Amnesty International this week released its annual report for 2011.
This is how it summed up the situation in Cuba:
The last 11 prisoners of conscience detained during the March 2003 crackdown were released in March, along with 62 other political prisoners. However, government repression continued, resulting in hundreds of short-term arrests and detentions. Journalists and political dissidents faced harassment and intimidation by security officials and government supporters acting with government acquiescence.
The Cuban authorities continued to stifle freedom of expression, association and assembly, in spite of the much publicized releases of prominent dissidents. Hundreds of pro-democracy activists and dissidents suffered harassment, intimidation and arbitrary arrest.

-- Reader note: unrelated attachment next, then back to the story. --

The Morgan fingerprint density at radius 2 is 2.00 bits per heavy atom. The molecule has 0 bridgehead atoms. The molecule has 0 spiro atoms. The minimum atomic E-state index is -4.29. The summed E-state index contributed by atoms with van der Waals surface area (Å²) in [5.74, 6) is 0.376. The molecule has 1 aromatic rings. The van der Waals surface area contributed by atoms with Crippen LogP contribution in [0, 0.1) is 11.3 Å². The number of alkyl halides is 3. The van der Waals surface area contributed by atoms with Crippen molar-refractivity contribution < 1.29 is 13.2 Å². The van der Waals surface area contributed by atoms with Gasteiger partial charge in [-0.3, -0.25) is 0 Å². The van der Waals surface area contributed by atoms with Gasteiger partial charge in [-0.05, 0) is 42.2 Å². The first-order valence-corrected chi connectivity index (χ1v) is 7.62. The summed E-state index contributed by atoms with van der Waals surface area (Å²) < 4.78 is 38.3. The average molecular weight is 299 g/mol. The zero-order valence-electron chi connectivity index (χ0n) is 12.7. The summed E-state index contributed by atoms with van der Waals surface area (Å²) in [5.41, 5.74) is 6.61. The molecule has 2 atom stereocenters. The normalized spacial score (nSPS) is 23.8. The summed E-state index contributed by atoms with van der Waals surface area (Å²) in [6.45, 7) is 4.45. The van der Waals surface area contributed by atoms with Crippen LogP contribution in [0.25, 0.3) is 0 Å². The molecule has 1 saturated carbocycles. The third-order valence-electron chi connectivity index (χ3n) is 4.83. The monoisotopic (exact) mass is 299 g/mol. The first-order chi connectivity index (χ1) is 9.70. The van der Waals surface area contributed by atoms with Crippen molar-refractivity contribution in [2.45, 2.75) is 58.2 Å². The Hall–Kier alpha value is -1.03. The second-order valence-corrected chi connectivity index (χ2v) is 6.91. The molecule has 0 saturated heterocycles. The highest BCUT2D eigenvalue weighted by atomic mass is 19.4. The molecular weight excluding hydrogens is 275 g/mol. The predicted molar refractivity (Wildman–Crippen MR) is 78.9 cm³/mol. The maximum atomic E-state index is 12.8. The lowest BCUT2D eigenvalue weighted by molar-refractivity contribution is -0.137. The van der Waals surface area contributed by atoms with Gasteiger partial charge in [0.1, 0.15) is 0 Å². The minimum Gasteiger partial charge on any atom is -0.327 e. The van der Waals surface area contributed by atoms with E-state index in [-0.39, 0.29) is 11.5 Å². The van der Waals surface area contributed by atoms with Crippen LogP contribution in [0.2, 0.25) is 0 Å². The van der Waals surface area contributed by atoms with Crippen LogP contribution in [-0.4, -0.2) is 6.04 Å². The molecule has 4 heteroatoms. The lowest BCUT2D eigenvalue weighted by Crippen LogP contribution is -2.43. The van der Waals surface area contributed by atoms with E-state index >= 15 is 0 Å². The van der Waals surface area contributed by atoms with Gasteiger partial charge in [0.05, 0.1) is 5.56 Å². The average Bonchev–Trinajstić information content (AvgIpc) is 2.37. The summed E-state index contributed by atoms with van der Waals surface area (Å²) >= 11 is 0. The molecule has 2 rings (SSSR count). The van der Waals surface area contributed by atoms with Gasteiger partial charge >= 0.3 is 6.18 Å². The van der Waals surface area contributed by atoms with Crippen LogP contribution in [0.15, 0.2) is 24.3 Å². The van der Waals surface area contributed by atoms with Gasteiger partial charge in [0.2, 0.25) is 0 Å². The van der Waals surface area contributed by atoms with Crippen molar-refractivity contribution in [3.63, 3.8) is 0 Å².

In April, the Cuban Communist Party held its first congress since 1997 and adopted a package of more than 300 economic reforms that were due to be introduced gradually. However, no resolutions were adopted granting Cubans greater enjoyment of civil and political rights or proposing legislative reforms to allow greater political freedom on the island. During the year, the Cuban government introduced minor economic reforms authorizing the sale of cars and houses, and permitting some income-generating activities outside its direct control.
Alan Gross, a US citizen arrested in December 2009 for distributing telecommunications material in Cuba, was sentenced by a Cuban tribunal to 15 years in prison for crimes against the security of the state. US officials and personalities attempted to secure his release on humanitarian grounds but were unsuccessful.
Read the whole thing here.